Your PhD does not have to solve the meaning of life, explains Harriet Swain. It is far better to find a gap in knowledge that can be explored in the appropriate time and that you can build on in future
What's it going to be? Solve the meaning of life or find a cure for cancer? Choosing a PhD topic is never easy. But that doesn't mean you should make things more difficult than they need to be. "Choose something manageable," advises Philip Cunliffe, a third-year history PhD student at King's College London.
Gina Wisker, head of the Centre for Learning and Teaching at Brighton University, says you need to define a gap in knowledge but choose something that can be questioned, explored, researched and written about in the appropriate time. "Set some boundaries," she advises. "Don't try to ask everything related to your topic in every way."
Instead, you need to focus on your area of work, know how to defend your choice of a particular subject and explain why you are using the methodology you have selected. She says you need to be aware of current and established theories related to the topic so that you can situate your own work and ensure that it makes a contribution.
Cunliffe advises choosing something that has some kind of empirical basis.
He says doing a PhD is one of the few times in your life when you have uninterrupted time for study so it is more sensible to nail down a concrete piece of research than to try to do something more theoretical.
"At an early stage in your career it is very unlikely that you will write a theoretical masterpiece," he warns. "For that reason, it is better to stamp your name on a body of empirical research that people haven't done before."
But you have to be interested in the topic. "You are going to do this for three or four years and it can get terribly boring if you aren't interested it in," says James Hartley, research professor in psychology at Keele University. He says that you also need to be interested in exploring different methods to research your central question.
You then have to find someone else who is interested in it, too. For science graduates, this will probably be a case of joining a team of people working in a similar area. For those in the arts and social sciences it will be a matter of identifying a suitable supervisor.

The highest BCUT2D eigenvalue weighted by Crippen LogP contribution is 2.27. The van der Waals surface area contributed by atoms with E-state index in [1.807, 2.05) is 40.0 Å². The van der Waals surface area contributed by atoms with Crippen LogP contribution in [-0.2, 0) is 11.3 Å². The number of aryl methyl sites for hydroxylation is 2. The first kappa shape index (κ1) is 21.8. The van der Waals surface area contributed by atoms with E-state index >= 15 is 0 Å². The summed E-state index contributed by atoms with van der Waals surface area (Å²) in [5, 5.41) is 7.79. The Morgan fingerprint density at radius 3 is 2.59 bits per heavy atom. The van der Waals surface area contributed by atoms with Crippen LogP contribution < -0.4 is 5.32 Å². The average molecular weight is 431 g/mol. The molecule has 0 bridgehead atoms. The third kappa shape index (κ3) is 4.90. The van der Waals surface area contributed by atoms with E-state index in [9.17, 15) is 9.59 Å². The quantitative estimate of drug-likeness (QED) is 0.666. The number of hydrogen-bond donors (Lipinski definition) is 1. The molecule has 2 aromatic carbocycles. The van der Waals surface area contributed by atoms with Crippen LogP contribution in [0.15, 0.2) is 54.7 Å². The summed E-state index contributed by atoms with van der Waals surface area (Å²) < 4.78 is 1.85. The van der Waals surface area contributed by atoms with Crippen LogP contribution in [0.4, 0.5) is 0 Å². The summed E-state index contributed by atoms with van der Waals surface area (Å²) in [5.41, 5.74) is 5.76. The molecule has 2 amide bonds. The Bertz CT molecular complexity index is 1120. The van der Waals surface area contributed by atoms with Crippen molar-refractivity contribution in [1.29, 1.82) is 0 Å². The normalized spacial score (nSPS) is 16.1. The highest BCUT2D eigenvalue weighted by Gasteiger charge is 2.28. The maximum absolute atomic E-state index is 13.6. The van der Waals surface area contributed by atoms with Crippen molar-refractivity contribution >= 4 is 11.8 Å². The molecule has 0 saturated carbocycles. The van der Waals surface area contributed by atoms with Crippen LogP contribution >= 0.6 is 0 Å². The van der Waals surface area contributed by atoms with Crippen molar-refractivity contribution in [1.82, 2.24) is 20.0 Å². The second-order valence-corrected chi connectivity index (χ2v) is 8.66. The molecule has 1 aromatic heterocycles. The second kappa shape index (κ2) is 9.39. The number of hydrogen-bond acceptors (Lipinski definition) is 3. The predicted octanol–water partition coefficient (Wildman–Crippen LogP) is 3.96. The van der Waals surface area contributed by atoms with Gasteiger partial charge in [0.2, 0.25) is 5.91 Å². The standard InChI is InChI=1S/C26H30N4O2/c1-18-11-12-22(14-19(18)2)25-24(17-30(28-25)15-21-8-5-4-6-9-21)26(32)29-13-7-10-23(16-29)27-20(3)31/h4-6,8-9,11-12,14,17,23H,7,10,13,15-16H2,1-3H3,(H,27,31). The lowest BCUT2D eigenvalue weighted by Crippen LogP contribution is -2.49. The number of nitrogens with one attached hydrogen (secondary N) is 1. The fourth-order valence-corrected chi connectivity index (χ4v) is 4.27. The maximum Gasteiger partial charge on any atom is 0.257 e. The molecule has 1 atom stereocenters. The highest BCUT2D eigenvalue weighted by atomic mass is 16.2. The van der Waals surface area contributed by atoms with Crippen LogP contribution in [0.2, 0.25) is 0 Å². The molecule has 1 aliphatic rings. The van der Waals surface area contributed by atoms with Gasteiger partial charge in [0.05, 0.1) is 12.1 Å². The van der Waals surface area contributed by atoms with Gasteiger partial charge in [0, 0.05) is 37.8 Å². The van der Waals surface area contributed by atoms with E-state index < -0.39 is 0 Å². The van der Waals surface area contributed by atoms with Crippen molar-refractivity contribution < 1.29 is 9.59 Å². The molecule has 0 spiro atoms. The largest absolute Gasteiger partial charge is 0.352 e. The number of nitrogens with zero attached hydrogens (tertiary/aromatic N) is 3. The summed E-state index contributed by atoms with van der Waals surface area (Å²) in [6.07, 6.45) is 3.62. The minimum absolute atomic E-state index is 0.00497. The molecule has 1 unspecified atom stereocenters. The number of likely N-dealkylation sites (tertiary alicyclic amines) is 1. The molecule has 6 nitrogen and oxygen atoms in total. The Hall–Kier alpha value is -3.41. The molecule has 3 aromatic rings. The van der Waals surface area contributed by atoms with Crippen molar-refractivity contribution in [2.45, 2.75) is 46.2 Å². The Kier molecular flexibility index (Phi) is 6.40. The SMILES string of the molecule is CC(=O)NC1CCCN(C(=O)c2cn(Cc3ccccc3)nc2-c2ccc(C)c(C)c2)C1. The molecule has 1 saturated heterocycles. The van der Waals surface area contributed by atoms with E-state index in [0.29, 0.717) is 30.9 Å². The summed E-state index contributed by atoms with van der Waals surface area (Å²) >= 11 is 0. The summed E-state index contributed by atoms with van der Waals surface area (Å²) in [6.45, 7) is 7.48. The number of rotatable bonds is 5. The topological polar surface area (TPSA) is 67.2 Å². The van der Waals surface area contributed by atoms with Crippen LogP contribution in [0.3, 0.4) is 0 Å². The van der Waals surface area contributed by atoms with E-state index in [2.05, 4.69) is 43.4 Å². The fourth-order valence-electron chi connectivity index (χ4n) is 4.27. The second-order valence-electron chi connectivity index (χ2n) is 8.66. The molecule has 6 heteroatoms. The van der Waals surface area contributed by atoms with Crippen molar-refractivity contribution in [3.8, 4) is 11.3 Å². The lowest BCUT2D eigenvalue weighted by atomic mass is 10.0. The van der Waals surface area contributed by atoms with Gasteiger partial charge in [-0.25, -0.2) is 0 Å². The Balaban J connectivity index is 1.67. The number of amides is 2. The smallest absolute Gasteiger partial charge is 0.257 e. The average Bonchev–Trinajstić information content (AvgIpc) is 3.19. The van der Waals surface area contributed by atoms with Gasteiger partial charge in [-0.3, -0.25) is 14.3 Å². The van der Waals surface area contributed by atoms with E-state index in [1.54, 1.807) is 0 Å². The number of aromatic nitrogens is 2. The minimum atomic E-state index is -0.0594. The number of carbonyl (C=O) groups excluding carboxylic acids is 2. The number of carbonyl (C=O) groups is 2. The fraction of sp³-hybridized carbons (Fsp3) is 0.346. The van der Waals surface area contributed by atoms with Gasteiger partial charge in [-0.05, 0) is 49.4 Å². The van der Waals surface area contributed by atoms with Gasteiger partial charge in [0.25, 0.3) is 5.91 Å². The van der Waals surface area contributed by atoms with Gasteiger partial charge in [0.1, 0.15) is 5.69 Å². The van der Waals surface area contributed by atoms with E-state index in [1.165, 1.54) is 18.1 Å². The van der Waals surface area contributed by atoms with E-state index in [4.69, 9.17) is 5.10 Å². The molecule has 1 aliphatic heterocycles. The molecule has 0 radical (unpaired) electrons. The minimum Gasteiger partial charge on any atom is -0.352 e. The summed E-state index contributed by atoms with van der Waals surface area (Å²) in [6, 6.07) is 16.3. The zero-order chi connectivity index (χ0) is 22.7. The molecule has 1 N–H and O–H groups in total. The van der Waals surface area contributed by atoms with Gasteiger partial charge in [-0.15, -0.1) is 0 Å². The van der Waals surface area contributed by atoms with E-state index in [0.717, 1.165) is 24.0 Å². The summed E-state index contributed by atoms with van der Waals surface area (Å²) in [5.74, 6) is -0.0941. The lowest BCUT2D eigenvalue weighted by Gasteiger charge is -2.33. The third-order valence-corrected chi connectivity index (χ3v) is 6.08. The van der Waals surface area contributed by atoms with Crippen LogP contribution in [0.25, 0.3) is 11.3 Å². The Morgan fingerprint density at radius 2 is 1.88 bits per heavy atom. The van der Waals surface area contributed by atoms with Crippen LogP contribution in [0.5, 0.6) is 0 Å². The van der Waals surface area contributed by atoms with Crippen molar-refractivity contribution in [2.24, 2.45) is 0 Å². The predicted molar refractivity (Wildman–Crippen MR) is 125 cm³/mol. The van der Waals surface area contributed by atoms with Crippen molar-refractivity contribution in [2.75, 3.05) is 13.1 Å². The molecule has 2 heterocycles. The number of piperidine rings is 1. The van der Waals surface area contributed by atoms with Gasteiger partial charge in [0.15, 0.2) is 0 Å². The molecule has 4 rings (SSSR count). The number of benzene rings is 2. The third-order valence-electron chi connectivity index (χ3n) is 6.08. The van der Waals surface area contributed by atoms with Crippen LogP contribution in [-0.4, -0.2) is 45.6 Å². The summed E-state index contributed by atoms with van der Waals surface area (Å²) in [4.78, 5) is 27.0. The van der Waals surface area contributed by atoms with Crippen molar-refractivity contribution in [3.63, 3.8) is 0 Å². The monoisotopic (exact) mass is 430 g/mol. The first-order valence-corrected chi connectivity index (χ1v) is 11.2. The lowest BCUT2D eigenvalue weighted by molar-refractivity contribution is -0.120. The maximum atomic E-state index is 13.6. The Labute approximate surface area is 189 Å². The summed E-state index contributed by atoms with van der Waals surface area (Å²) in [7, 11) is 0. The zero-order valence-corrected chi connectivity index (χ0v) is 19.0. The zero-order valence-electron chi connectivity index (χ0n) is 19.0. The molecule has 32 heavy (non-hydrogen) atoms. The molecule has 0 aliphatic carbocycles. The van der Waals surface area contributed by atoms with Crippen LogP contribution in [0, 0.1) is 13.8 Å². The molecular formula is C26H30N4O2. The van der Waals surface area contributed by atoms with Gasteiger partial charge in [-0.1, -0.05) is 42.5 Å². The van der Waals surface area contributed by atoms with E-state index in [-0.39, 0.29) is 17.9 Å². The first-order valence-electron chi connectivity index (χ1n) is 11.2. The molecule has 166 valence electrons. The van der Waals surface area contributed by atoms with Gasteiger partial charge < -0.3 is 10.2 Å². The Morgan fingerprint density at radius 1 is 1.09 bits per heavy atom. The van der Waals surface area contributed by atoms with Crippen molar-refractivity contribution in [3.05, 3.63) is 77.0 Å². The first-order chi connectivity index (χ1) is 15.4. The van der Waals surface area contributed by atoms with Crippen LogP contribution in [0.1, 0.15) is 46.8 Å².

Hartley suggests speaking to staff in your department who will probably know of likely people. He also recommends joining a research group of a few people working in the subject area.
Keep an eye out for posters advertising research areas and gather as much insider knowledge as you can to find the best place to go for research in your field, he says. You also need to be aware of who the leaders in the field are and what they are doing.
Hartley says it can also be useful to think about topics that spark general interest. Choosing something topical is tricky because by the time you finish your research it may not be quite so contemporary. However, if you do pick something that taps into the Zeitgeist , your findings are more likely to be noticed.
Patrick Dunleavy, professor of political science and public policy at the London School of Economics and author of Authoring a PhD , says your choice of topic is something that needs to be continually updated to keep pace with your findings. "It isn't just a question of defining a PhD topic," he says. "It's a question of configuring it. You set it up and the thesis does what it says on the tin."
He warns that problems arise when people fail to answer the question they have posed. For this reason, he advises redefining your PhD once you have completed your first draft to tighten the link between question and answer.
Another common problem is ensuring originality. Dunleavy says that you have to think carefully about what the key value-added components of your thesis will be. In a standard eight-chapter PhD, with 10,000 words per chapter, you will usually need an introduction, a conclusion and perhaps a chapter on methods, leaving five chapters in which to concentrate on original work.
"Original research doesn't have to be fantastically difficult to conceive,"
says Dunleavy. "Pick up an idea, take it for a walk and put it down somewhere else. You are moving it around and seeing a new application."
On the other hand, you will need at some point to go out on a limb. "If you want to do original work, you need to understand that you don't understand something and that the rest of the world doesn't either," Dunleavy says.
"That's psychologically a difficult thing to handle." He warns that a lot of people come up against an original idea and back off because it looks too difficult. "Give yourself time to think these things through," he says.
He advises focusing yourself by reading and discussing things with other people - from your peer group to your partner. "It is very important to articulate what you are trying to do and not just to have it buzzing around your head," he says.
If your supervisor tells you your chosen topic looks unfeasible, or people start yawning every time you mention your thesis, the chances are that you are on the wrong track.
Your thesis will be cited in your CV for years to come so it is essential to get the topic and title right. Achieve this, and it could set the pattern for the rest of your career. Cunliffe says if you choose something manageable and not too fancy, the chances are that it will provide the basis for more ambitious work in the future. Maybe you could tackle the meaning of life then.
Authoring a PhD: How to Plan, Write and Finish a Doctoral Thesis or Dissertation , by Patrick Dunleavy, Palgrave Macmillan, 2003
The Postgraduate Research Handbook by Gina Wisker, Palgrave Macmillan, 2001